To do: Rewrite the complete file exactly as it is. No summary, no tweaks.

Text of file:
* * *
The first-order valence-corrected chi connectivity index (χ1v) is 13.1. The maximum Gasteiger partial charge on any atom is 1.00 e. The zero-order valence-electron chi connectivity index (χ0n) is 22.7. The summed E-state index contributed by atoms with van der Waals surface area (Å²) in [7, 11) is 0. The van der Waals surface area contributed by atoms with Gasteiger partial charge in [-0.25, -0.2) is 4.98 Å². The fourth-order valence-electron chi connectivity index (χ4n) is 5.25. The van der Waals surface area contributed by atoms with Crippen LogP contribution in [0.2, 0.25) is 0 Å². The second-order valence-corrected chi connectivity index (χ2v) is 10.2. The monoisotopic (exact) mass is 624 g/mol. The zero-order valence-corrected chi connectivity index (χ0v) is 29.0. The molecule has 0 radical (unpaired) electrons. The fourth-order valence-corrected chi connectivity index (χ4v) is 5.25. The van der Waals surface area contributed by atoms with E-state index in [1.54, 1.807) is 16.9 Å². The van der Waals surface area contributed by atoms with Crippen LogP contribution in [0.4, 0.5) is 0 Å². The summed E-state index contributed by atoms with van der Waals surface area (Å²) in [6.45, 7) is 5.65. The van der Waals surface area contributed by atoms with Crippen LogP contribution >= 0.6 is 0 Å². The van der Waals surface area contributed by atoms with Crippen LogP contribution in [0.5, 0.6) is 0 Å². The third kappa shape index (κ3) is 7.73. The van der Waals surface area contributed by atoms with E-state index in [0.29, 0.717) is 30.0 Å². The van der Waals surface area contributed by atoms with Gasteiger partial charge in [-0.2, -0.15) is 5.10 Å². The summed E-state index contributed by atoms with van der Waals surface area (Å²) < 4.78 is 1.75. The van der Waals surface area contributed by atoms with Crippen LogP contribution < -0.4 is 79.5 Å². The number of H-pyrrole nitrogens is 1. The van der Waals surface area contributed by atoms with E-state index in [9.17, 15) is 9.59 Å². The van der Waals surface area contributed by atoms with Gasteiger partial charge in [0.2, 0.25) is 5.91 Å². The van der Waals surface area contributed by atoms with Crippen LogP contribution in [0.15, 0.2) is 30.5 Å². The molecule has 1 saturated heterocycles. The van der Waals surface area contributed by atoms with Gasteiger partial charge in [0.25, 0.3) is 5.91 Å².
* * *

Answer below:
The first-order valence-corrected chi connectivity index (χ1v) is 13.1. The maximum Gasteiger partial charge on any atom is 1.00 e. The zero-order valence-electron chi connectivity index (χ0n) is 22.7. The summed E-state index contributed by atoms with van der Waals surface area (Å²) in [7, 11) is 0. The van der Waals surface area contributed by atoms with Gasteiger partial charge in [-0.25, -0.2) is 4.98 Å². The fourth-order valence-electron chi connectivity index (χ4n) is 5.25. The van der Waals surface area contributed by atoms with Crippen LogP contribution in [0.2, 0.25) is 0 Å². The second-order valence-corrected chi connectivity index (χ2v) is 10.2. The monoisotopic (exact) mass is 624 g/mol. The zero-order valence-corrected chi connectivity index (χ0v) is 29.0. The molecule has 0 radical (unpaired) electrons. The fourth-order valence-corrected chi connectivity index (χ4v) is 5.25. The van der Waals surface area contributed by atoms with E-state index in [1.54, 1.807) is 16.9 Å². The van der Waals surface area contributed by atoms with Crippen LogP contribution in [0.4, 0.5) is 0 Å². The summed E-state index contributed by atoms with van der Waals surface area (Å²) in [6.45, 7) is 5.65. The van der Waals surface area contributed by atoms with Crippen LogP contribution >= 0.6 is 0 Å². The van der Waals surface area contributed by atoms with Crippen LogP contribution in [0.5, 0.6) is 0 Å². The third kappa shape index (κ3) is 7.73. The van der Waals surface area contributed by atoms with E-state index in [0.29, 0.717) is 30.0 Å². The van der Waals surface area contributed by atoms with Gasteiger partial charge in [-0.2, -0.15) is 5.10 Å². The summed E-state index contributed by atoms with van der Waals surface area (Å²) < 4.78 is 1.75. The van der Waals surface area contributed by atoms with Crippen LogP contribution < -0.4 is 79.5 Å². The number of H-pyrrole nitrogens is 1. The van der Waals surface area contributed by atoms with E-state index in [9.17, 15) is 9.59 Å². The van der Waals surface area contributed by atoms with Gasteiger partial charge in [0.2, 0.25) is 5.91 Å². The van der Waals surface area contributed by atoms with Crippen LogP contribution in [0.15, 0.2) is 30.5 Å². The molecule has 1 saturated heterocycles. The van der Waals surface area contributed by atoms with Gasteiger partial charge in [0.25, 0.3) is 5.91 Å².